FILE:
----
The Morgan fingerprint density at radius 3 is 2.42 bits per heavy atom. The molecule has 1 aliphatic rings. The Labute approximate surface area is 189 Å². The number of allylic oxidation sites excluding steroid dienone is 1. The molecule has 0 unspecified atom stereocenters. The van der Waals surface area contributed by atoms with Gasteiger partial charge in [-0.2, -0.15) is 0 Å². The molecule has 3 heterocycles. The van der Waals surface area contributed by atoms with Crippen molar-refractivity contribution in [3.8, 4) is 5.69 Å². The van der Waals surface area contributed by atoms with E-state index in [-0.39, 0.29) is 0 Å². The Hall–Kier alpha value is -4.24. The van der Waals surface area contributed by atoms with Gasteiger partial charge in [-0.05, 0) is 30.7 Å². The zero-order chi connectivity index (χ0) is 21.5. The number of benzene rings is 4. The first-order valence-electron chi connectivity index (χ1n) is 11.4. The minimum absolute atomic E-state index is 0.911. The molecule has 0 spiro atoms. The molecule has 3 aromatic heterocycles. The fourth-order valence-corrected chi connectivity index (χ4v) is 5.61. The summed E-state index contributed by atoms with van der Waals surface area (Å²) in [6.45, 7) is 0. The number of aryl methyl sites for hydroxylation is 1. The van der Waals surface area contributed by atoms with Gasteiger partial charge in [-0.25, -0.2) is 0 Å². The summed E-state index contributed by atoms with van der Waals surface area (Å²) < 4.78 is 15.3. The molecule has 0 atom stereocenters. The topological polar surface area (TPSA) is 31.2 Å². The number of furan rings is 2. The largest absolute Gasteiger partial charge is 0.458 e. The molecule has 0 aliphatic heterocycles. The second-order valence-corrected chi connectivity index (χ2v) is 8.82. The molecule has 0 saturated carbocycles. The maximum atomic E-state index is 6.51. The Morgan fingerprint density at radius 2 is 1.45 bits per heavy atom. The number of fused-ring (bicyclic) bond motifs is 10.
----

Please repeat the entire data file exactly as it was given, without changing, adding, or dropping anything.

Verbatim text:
The Morgan fingerprint density at radius 3 is 2.42 bits per heavy atom. The molecule has 1 aliphatic rings. The Labute approximate surface area is 189 Å². The number of allylic oxidation sites excluding steroid dienone is 1. The molecule has 0 unspecified atom stereocenters. The van der Waals surface area contributed by atoms with Gasteiger partial charge in [-0.2, -0.15) is 0 Å². The molecule has 3 heterocycles. The van der Waals surface area contributed by atoms with Crippen molar-refractivity contribution in [3.8, 4) is 5.69 Å². The van der Waals surface area contributed by atoms with E-state index in [-0.39, 0.29) is 0 Å². The Hall–Kier alpha value is -4.24. The van der Waals surface area contributed by atoms with Gasteiger partial charge in [-0.05, 0) is 30.7 Å². The zero-order chi connectivity index (χ0) is 21.5. The number of benzene rings is 4. The first-order valence-electron chi connectivity index (χ1n) is 11.4. The minimum absolute atomic E-state index is 0.911. The molecule has 0 spiro atoms. The molecule has 3 aromatic heterocycles. The fourth-order valence-corrected chi connectivity index (χ4v) is 5.61. The summed E-state index contributed by atoms with van der Waals surface area (Å²) in [6.45, 7) is 0. The number of aryl methyl sites for hydroxylation is 1. The van der Waals surface area contributed by atoms with Gasteiger partial charge in [-0.25, -0.2) is 0 Å². The summed E-state index contributed by atoms with van der Waals surface area (Å²) < 4.78 is 15.3. The molecule has 0 atom stereocenters. The topological polar surface area (TPSA) is 31.2 Å². The number of furan rings is 2. The largest absolute Gasteiger partial charge is 0.458 e. The molecule has 0 aliphatic heterocycles. The second-order valence-corrected chi connectivity index (χ2v) is 8.82. The molecule has 0 saturated carbocycles. The maximum atomic E-state index is 6.51. The Morgan fingerprint density at radius 2 is 1.45 bits per heavy atom. The number of fused-ring (bicyclic) bond motifs is 10.